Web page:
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Blog » Music education is now only for the white and wealthy: a response

4 Apr  

Charlotte C. Gill’s article Music education is now only for the white and the wealthy, published in The Guardian on 27th March has caused quite the furore. A response by pianist Ian Pace has so far gathered over 500 high-profile supporters, including conductor Sir Simon Rattle. 

 

Gill's article begins uncontroversially. She is correct to observe that music is being squeezed in schools, the subject becoming ever harder to access. She also appears to grasp that one of the problems faced is that pupils can only access the subject if they have access to individual (or at least small group) tuition. The scandal here, as everyone knows, is that schools are no longer able to offer free instrumental lessons, which was always a key part of progressing in the subject. This has left ambitious parents and children little option but to seek private tuition.

 

It seems strange then that whilst, on the one hand, bemoaning the fact that this kind of high-quality teaching is not available for all, that Gill proposes to dumb down the whole subject so that, presumably, such academic rigour is not needed anyway. Her attack focuses specifically on music notation, which she calls:

 

‘a cryptic, tricky language–rather like Latin’

So tricky, in fact, that most children can pick up the fundamentals in a few years of regular tuition (arguably less time, but I choose a period that allows the child to attain some fluency). 

 

And like Latin it ‘can only be read by a small number of people, most of whom have benefited from private education’

Gill manages to make it sound as if learning notation were an esoteric and morally dubious activity only pursued in top public schools. As she has already implied and we have already said, however, the scandal is that one-to-one tuition (which includes the study of notation) is not available for all, not that it shouldn't be available at all.

 

And she concludes by saying that ‘Children who do not have the resources, or ability, to comprehend it, are written off. Even when they are capable performers.’ 

I think most schools would take issue with this. They do their best under difficult circumstances to nurture the talents of their pupils, as Gill accidentally proves when recounting her own experiences. She mentions that she was one of those frustrated, abandoned pupils, then rather spoils it by saying that: ‘At secondary school, I was fortunate enough to have a teacher who picked up on my passion. One day he pulled me aside, and said “you like music, don’t you?” before throwing me into two choirs, as well as singing and piano lessons. I learned Mozart, West Side Story and can now sing in Latin [that cryptic, tricky language!], German and Italian, eventually getting my grade 8.’ I would suggest that this experience is rather more common that she realises. 

 

There are other problems with the article. Gill seems to imagine that there is an oppresive academic elite (what is it with elites at the moment?) that prevents anyone from making progress who cannot read music. This has never been the case—ask Paul McCartney, who seems to have done quite well as a non-reader. There are plenty of musicians operating in genres of music that have traditionally not required notation and, in fact, schools cater rather fully in classroom music lessons for non-readers, many of whom study the subject further. Where there is a disconnect, and a genuine problem, is that eventually, usually around the A Level stage, these classroom musicians fare less well because they need to engage with the subjection in a more academic way. This does require notation. At this point it would be possible to have a genuine conversation about the merits of a more practical line of study for those pupils, but we cannot pretend that a deep understanding of music can be achieved without recourse to notation, any more than one can study languages without reading.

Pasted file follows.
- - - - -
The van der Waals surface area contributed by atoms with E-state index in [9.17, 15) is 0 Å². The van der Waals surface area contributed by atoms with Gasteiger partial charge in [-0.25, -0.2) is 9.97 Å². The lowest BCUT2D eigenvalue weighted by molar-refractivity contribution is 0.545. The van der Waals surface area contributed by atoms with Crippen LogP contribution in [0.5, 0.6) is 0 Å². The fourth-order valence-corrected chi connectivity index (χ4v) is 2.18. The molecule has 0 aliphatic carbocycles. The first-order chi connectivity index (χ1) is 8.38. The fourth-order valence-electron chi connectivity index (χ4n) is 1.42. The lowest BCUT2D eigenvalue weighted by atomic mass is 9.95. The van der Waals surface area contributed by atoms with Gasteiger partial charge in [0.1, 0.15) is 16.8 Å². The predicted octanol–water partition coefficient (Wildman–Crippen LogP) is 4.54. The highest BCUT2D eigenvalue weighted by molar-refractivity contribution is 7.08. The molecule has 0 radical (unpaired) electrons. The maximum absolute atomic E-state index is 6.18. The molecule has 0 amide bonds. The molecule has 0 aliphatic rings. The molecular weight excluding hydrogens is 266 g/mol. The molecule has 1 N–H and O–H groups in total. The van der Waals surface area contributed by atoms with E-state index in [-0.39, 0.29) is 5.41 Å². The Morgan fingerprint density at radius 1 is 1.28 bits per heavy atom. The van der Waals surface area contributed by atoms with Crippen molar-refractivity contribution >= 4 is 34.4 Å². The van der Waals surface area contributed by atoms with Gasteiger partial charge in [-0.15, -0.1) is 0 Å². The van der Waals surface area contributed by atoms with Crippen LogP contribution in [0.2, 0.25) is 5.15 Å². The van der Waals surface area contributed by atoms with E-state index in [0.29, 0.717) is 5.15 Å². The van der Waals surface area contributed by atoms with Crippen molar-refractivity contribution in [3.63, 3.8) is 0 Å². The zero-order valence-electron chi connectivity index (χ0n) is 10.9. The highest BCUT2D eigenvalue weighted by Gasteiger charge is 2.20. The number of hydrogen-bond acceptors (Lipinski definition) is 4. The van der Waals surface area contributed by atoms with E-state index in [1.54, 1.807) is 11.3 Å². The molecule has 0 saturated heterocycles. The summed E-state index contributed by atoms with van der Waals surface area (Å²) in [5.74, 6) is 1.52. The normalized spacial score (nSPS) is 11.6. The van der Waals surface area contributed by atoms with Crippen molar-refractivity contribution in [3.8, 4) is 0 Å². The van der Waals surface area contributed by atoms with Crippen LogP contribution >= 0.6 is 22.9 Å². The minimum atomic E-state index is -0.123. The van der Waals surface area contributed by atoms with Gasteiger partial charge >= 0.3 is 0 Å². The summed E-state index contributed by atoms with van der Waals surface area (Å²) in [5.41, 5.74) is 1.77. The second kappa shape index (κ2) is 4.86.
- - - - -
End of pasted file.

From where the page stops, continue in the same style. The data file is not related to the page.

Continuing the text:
Gill also says that she cannot join the many choirs that insist that members can read music. So why not join one that doesn't? There are plenty of them, and standards of sight-singing vary so widely, even amongst trained musicians, that such a requirement is more honoured in the breach than the observance. We cannot, however, apply these amateur standards to our top music groups. Imagine the BBC Singers open to non-readers. Or, whilst we are at it, our top orchestras. That would make rehearsals pretty interesting. The fact of the matter is that music, particularly classical music, is a rigorous, difficult subject that requires years of study before any kind of mastery is attained. In this respect, like all serious subjects, it is elitist. The important thing is that the path to mastery is available to all though education, not that the subject is crippled by a creeping philistinism that insists that everyone’s contribution, regardless of their training, is equally valid. 



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